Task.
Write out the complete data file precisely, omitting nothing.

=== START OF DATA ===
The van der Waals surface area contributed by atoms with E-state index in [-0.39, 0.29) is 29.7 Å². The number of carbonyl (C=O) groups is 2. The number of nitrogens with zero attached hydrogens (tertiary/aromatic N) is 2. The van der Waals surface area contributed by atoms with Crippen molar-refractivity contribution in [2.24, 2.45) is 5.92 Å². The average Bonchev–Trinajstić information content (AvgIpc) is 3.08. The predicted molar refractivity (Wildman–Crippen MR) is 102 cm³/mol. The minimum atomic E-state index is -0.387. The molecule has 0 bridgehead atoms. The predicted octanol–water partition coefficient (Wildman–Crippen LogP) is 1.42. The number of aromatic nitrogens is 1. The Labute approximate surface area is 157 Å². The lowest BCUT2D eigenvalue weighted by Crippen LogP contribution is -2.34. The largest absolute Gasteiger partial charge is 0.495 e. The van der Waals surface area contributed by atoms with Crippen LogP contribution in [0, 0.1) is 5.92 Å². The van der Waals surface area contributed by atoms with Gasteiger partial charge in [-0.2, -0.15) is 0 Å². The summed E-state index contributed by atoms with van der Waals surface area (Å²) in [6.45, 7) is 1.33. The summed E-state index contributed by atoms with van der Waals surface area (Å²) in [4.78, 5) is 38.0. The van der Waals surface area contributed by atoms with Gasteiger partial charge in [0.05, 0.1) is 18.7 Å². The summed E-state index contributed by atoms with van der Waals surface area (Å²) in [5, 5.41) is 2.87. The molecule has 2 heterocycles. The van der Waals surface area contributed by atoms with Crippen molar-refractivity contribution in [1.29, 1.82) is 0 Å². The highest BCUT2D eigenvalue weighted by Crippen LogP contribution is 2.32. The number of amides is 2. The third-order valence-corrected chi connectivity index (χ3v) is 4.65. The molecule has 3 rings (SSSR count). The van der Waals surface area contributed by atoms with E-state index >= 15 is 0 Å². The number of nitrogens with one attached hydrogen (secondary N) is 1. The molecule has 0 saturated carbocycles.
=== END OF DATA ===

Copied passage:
The van der Waals surface area contributed by atoms with E-state index in [-0.39, 0.29) is 29.7 Å². The number of carbonyl (C=O) groups is 2. The number of nitrogens with zero attached hydrogens (tertiary/aromatic N) is 2. The van der Waals surface area contributed by atoms with Crippen molar-refractivity contribution in [2.24, 2.45) is 5.92 Å². The average Bonchev–Trinajstić information content (AvgIpc) is 3.08. The predicted molar refractivity (Wildman–Crippen MR) is 102 cm³/mol. The minimum atomic E-state index is -0.387. The molecule has 0 bridgehead atoms. The predicted octanol–water partition coefficient (Wildman–Crippen LogP) is 1.42. The number of aromatic nitrogens is 1. The Labute approximate surface area is 157 Å². The lowest BCUT2D eigenvalue weighted by Crippen LogP contribution is -2.34. The largest absolute Gasteiger partial charge is 0.495 e. The van der Waals surface area contributed by atoms with Crippen LogP contribution in [0, 0.1) is 5.92 Å². The van der Waals surface area contributed by atoms with Gasteiger partial charge in [-0.2, -0.15) is 0 Å². The summed E-state index contributed by atoms with van der Waals surface area (Å²) in [6.45, 7) is 1.33. The summed E-state index contributed by atoms with van der Waals surface area (Å²) in [4.78, 5) is 38.0. The van der Waals surface area contributed by atoms with Gasteiger partial charge in [0.05, 0.1) is 18.7 Å². The summed E-state index contributed by atoms with van der Waals surface area (Å²) in [5, 5.41) is 2.87. The molecule has 2 heterocycles. The van der Waals surface area contributed by atoms with Crippen molar-refractivity contribution in [1.29, 1.82) is 0 Å². The highest BCUT2D eigenvalue weighted by Crippen LogP contribution is 2.32. The number of amides is 2. The third-order valence-corrected chi connectivity index (χ3v) is 4.65. The molecule has 3 rings (SSSR count). The van der Waals surface area contributed by atoms with E-state index >= 15 is 0 Å². The number of nitrogens with one attached hydrogen (secondary N) is 1. The molecule has 0 saturated carbocycles.